I’m sitting here remembering some of the many Christmases I have seen in my 79 years, and I don’t mind telling you it’s a worthwhile thing to do.
Is there any holiday to match Christmas? I think not. As troubled as this nation is at times, we always find renewed hope in a holiday filled with good will and love, with giving and receiving, with the coming together of families, with the coming together of America as a single people in a nation founded on the belief that we are all free to practice our beliefs openly, honestly, and with reverence for the beliefs of others.
I pray it will always be that way.
I can’t say with any certainty why some Christmases past stand out so strongly, or why it is that I could think all day and night and not remember a thing about so many others. But for one Christmas I know the answer. And it’s an important answer, not just for me, but for you, because it stands for all that is right about our nation, our people, and our cherished beliefs.
I’ll tell you about it.
I have no specific recollection of the year, but I can recall certain elements of that Christmas which place it in 1939. That would have been our second Christmas without Daddy, you see. And because of certain things I remember going about it — a certain hesitation, an air of uncertainty in the air, questions asked and answered — I can piece it all together as Christmas 1939.
I was the youngest, just 7, and left out of any serious matters. Bill, 19, Frankie 16, and Mom handled everything, always shielding me from worry, though I never knew it. Daddy was two years in his grave by then. I had never really known him, though Mom never tired of telling me how he and I used to go to the movies while he was unable to talk because of a stroke, and I would stand on tiptoe and say, “One child and one adult, please.”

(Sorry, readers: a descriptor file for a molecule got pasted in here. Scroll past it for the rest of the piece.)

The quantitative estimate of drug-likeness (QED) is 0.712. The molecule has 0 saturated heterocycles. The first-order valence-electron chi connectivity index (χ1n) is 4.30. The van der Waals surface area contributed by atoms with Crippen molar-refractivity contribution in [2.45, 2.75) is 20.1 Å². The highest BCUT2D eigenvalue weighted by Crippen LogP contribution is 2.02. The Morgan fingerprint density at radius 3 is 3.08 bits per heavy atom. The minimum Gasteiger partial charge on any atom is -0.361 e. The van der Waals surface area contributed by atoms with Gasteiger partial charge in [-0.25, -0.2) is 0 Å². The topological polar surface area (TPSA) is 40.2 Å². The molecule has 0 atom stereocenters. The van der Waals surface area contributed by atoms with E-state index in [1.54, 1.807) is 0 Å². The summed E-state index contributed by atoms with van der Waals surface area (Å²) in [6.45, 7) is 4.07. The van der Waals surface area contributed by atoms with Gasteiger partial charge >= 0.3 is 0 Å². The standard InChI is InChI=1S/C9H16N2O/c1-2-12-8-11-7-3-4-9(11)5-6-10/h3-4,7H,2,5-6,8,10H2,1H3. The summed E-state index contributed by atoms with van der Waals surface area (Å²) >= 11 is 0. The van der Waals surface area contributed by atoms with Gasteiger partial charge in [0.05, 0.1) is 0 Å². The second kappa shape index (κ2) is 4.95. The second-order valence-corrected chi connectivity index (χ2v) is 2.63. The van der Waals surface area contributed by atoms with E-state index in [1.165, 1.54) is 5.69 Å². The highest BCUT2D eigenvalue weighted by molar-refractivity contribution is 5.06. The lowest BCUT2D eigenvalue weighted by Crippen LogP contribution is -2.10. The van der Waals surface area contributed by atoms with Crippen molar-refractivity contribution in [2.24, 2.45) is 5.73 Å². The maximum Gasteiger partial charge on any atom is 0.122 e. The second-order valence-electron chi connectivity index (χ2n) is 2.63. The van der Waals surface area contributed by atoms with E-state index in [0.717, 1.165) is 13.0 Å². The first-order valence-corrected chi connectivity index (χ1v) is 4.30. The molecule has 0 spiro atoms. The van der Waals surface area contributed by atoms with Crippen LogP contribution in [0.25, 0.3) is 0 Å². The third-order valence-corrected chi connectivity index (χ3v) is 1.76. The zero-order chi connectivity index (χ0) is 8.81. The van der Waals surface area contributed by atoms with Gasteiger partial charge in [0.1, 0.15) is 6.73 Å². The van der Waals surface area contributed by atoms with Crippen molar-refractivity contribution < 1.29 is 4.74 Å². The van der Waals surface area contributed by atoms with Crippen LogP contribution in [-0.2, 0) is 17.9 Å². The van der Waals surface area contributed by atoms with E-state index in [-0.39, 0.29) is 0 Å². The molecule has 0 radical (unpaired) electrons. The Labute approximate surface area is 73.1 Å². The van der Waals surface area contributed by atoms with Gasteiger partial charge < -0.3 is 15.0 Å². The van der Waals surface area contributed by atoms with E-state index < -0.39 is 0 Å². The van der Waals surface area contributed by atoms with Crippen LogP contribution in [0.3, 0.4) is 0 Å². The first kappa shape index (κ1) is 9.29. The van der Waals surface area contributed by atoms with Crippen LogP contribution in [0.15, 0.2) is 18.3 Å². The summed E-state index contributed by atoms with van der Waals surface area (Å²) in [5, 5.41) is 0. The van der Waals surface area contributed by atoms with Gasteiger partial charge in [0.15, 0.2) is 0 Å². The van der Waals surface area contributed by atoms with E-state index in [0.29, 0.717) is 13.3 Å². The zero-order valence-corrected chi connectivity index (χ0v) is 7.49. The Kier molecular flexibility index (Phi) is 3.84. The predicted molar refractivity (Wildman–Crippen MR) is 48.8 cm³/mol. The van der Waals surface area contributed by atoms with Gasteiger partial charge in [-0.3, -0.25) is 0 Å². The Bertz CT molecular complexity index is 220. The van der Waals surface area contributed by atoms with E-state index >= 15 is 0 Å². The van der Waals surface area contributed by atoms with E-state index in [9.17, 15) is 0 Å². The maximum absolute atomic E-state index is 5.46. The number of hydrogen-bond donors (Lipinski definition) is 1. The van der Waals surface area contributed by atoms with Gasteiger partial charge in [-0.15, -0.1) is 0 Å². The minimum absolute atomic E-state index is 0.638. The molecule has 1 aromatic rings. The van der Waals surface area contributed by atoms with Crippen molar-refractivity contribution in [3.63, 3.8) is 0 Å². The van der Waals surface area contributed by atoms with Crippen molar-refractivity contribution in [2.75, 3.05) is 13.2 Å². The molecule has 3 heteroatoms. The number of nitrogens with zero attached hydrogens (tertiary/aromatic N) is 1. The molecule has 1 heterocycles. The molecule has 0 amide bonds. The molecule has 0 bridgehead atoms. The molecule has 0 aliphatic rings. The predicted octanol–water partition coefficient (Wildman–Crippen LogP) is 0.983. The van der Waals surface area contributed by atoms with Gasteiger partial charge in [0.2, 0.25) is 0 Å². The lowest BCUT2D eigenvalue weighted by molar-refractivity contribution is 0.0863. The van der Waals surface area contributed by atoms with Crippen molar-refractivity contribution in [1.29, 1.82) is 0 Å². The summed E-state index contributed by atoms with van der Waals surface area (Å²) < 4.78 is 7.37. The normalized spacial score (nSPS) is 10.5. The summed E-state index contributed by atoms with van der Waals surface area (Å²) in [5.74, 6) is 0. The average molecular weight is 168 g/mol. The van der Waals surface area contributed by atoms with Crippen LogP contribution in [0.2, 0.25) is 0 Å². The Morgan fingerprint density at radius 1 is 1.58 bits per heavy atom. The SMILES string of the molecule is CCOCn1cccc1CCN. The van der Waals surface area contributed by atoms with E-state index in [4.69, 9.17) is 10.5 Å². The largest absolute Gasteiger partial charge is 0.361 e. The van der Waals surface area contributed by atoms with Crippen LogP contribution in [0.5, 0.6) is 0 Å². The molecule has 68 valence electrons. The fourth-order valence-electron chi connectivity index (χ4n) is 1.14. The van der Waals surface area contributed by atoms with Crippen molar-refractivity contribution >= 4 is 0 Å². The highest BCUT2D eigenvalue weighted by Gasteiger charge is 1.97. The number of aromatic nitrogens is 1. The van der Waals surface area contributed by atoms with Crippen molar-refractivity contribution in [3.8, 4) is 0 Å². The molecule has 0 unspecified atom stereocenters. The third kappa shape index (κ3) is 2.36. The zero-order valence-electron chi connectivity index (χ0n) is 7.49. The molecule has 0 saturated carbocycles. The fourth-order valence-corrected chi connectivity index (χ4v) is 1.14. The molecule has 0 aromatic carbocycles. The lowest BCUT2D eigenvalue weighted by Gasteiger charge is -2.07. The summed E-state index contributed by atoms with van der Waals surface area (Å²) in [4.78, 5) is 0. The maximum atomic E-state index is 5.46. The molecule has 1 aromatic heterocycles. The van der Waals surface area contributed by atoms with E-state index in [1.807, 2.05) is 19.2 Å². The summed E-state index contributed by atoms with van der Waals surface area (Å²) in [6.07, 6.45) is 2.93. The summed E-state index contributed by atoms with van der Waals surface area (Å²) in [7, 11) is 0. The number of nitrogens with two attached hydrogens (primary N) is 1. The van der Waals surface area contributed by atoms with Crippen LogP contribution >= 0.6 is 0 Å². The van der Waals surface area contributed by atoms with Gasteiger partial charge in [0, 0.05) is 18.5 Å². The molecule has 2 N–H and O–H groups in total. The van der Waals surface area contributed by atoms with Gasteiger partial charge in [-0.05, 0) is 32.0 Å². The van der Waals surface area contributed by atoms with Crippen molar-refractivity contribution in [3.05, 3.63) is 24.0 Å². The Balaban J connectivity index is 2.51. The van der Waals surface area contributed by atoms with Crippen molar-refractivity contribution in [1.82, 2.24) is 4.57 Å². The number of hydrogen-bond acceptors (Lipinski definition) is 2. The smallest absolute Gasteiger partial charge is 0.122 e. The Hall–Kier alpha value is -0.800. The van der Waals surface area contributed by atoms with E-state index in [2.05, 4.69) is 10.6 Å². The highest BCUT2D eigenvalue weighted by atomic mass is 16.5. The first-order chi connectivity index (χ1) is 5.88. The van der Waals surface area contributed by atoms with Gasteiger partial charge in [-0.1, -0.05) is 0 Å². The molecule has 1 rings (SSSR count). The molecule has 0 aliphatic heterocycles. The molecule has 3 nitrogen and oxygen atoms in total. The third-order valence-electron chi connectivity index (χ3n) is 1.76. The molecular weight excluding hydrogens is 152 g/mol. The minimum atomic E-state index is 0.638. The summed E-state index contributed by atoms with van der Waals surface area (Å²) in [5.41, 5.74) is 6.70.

I know now because I have pieced it together, but did not know back then, that there had been a year with no Christmas at all, the year Bill and Frank had to drop out of school. The year the furnace froze and burst for lack of coal. That was 1938, the year before. They often spoke of 1938. Now I know why.
I can remember all the discussions about what to do and how to do it as the Christmas tree was brought in, set up, decorated, and lighted. I can see now why there was so much talk, though it went right over my head at the time. Our Christmas decorations were down in the cellar in boxes, packed away two years earlier by a pair of hands that were no longer there to bring them back up.
It must have been hard for Bill and Frankie to take over that job amid memories of Christmas past. But they did it, and did it well, poor guys.
They bore the brunt of everything, while I, the dumb little kid, just lived — as kids do — from day to day.